The main worry of the report about chemical agents is the indiscriminate nature of the devices used, especially when coming from a fired grenade or canister.
Exposure to the chemicals involved can be lethal, however, the lack of information on the concentrations of the chemicals used cannot allow for an appropriate estimate of how long a person needs to be exposed for amounts to be lethal.
Of the 5,131 people who suffered injuries whose cases were examined in the report, only two died, which was due to being struck by a canister directly after it was fired from a launcher.
About 98 percent of people injured sustained minor injuries but the long-term physiological impacts of being exposed to the chemical irritants has not been widely studied, the report found.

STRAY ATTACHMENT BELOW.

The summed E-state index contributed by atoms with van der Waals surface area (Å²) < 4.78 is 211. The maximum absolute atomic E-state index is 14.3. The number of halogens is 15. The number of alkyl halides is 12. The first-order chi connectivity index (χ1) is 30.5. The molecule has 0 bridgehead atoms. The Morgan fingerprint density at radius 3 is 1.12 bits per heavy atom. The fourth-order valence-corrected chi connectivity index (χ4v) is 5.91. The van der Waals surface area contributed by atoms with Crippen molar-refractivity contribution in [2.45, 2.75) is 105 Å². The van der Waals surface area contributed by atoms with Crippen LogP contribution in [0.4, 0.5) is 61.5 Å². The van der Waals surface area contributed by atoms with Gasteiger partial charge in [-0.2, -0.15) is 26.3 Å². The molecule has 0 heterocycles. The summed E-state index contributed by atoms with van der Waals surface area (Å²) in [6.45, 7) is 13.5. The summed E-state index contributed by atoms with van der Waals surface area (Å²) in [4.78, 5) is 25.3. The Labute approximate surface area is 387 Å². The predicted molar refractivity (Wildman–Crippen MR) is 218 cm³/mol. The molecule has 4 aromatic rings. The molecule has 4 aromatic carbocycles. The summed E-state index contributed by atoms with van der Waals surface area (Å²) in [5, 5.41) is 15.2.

“The prevailing premise for the widespread use of these chemical agents is that they cause minimal and transient irritation to the skin and eyes, but are generally safe for the use on diverse populations. However, the review of these studies found that, by design or by inappropriate use, chemical irritants can cause significant injuries, permanent disabilities and death,” the report stated.
Injuries by water cannons were commonly not caused directly by the cannon itself but by the individual falling or being pushed after being stuck by the water cannon, according to the report.
The injuries varied and included hemorrhages, damage to the eyes and in some cases where they were used at a close distance the injuries were strong enough to put one person into a coma.